-Echography for drusen negative and no other disc anomalies mimicking disc edema present

-MRV (Magnetic Resonance Venography) with lateral sinus collapse/stenosis preferably using ATECO technique

-Partially empty sella on coronal or sagittal views and optic nerve sheaths with filled out CSF spaces next to the globe on T2 weighted axial scans


.

1. Friedman DI, Liu G, Digre KB. Revised diagnostic criteria for the pseudotumor cerebri syndrome. Neurology 2013;81:1159-1165.

2. Dandy WE. Intracranial pressure without brain tumor. Ann Surg 1937;106:492-513.

3. Smith JL. Whence pseudotumor cerebri? J Clin Neuro-ophthalmol 1985;5:55-56.

For disclosures, contact the editorial office at [email protected].

2 January 2014
Re: IDIOPATHIC INTRACRANIAL HYPERTENSION: PAPILLEDEMA OR NOT? THIS IS THE QUESTION!
Deborah Friedman, Professor
Kathleen Digre MD, Salt Lake City, UT; Grant Liu MD, Philadelphia, PA

We thank Liguori et al. for their comments and appreciate that there will always be occasional exceptions to any rule. However, in our experience, patients who are diagnosed with PTCS on the basis of CSF pressure alone-without other objective findings-rarely have the disorder. We have seen devastating consequences in patients who are diagnosed incorrectly and subjected to unnecessary medications and surgical procedures that carry significant risk. The LP opening pressure is a snapshot in time, and may be influenced by the presence of cephalgia and other technical factors. The therapeutic response to CSF removal and acetazolamide are not specific to PTCS.

For disclosures, contact the editorial office at [email protected].

2 January 2014
Papilledema and CSF opening pressure below 28 cm H2O. Is it pseudotumor cerebri though?
Daniel Tibussek, Child Neurologist
Felix Distelmaier, Duesseldorf, Germany

Friedman et al. recently revised the diagnostic criteria for pseudotumor cerebri syndrome (PTCS). [1] The authors mentioned "probable PTCS" as a subgroup of PTCS. We support the clinical relevance of this subgroup, particularly in children. We previously challenged the term "upper limit" of the CSF opening pressure (OP) when propagating the diagnosis "probable idiopathic intracranial hypertension" for children with an OP even below 20 cm H2O but with clinical signs and symptoms suggestive of PTCS. [2] Here, we report a group of 11 pediatric PTCS patients with a CSF opening pressure between 21 and 27 cm H2O. This is a subgroup of patients identified in a recent nationwide survey; it represents 18% of the total number of PTCS patients discovered. [3] Friedman et al.'s revised diagnostic criteria prompted us to look for clinical information which would support the diagnosis PTCS. All 11 patients had papilledema, documented in a tertiary ophthalmology clinic in six. Five children had additional abducens nerve palsy. Three patients had a relapse as indicated by recurrence of papilledema or abducens nerve palsy. Additional symptoms were pulsatile tinnitus (n=1), vertigo (n=1), headache (n=8), visual loss (n=4). All but two patients received medical treatment with acetazolamide. Two children required escalation of medical treatment because of persisting abducens nerve palsy. In two cases, a second LP documented an opening pressure of 34 and 35 cm H2O.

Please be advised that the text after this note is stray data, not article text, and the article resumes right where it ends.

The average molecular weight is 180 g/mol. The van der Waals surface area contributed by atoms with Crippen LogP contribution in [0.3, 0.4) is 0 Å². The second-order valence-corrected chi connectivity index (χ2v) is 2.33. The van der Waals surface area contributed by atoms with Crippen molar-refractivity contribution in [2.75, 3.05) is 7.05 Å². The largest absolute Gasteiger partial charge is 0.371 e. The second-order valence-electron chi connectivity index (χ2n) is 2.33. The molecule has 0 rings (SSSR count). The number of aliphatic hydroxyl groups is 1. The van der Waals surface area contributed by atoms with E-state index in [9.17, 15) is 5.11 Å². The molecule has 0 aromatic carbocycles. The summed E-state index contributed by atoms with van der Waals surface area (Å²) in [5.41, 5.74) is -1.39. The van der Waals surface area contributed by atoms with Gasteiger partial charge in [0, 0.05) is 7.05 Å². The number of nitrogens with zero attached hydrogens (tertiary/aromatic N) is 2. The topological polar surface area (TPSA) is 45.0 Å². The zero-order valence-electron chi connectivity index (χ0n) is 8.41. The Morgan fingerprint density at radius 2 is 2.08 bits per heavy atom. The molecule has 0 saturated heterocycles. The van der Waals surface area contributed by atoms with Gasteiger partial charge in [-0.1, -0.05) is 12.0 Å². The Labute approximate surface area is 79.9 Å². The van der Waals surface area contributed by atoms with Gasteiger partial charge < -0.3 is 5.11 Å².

We believe that the majority of these patients with a "normal" opening pressure are likely to suffer from PTCS or "probable PTCS" and medical treatment was justified. OP measurement in children is not always easy. Parental reports of circumstances under which the LP was done often leave considerable doubt on the reliability of pressure results. We would conclude that: 1) a single LP is neither diagnostic nor exclusive in suspected cases of PTC; 2) OP measured during an LP is a snapshot of a highly dynamic process; and 3) results of opening pressure measurement must be correlated with the clinical history, clinical signs, and symptoms of the patient and results of follow-up studies.

1. Friedman DI, Liu GT, Digre KB. Revised diagnostic criteria for the pseudotumor cerebri syndrome in adults and children. Neurology 2013;81:1159-1165.

2. Distelmaier F, Mayatepek E, Tibussek D . Probable idiopathic intracranial hypertension in pre-pubertal children. Arch Dis Child 2008;93:356-357.

3. Tibussek D, Distelmaier F, von Kries R, Mayatepek E. Pseudotumor cerebri in childhood and adolescence -- results of a Germany-wide ESPED-survey. Klin Padiatr 2013;225:81-85.

For disclosures, please contact the editorial office at [email protected].

7 November 2013
IDIOPATHIC INTRACRANIAL HYPERTENSION: PAPILLEDEMA OR NOT? THIS IS THE QUESTION!
Claudio Liguori, Medical Doctor
Claudio Liguori, Rome, Italy; Andrea Romigi, Rome, Italy; Maria Albanese, Rome, Italy; Maria G Marciani, Rome, Italy; Fabio Placidi, Rome, Italy

Friedman et al. [1] updated the diagnostic criteria for idiopathic intracranial hypertension (IIH). We would like to add the following case to reports of patients presenting chronic daily headache with elevated lumbar puncture (LP) opening pressure without papilledema. [2-3]. We saw an obese female patient with global headache associated with nausea and back pain that began one month earlier. Brain MRI/venography was normal, papilledema was not detected, and optic/ocular examinations were normal. LP revealed an opening pressure of 177 mm with normal CSF contents. Amitriptyline was initiated for chronic daily headache and patient was advised to lose weight and improvement was noted. Six months later, she complained of severe, global, non- steroidal anti-inflammatory drug resistant headache taking place over the previous four weeks. She showed a 12-pound weight gain. The repeated brain MRI/venography was normal and we did not detect papilledema or optic/ocular abnormalities. LP documented an opening pressure of 313 mm with normal CSF contents. Treatment with acetazolamide was initiated and the symptoms resolved. The revised criteria [1] did not support an IIH diagnosis yet it is possible that our patient could have been affected by IIH with a progressive evolution. Development of papilledema is possible. We suggest that patients presenting clinical conditions similar to our case could be diagnosed as probable IIH requiring vigilant follow-up.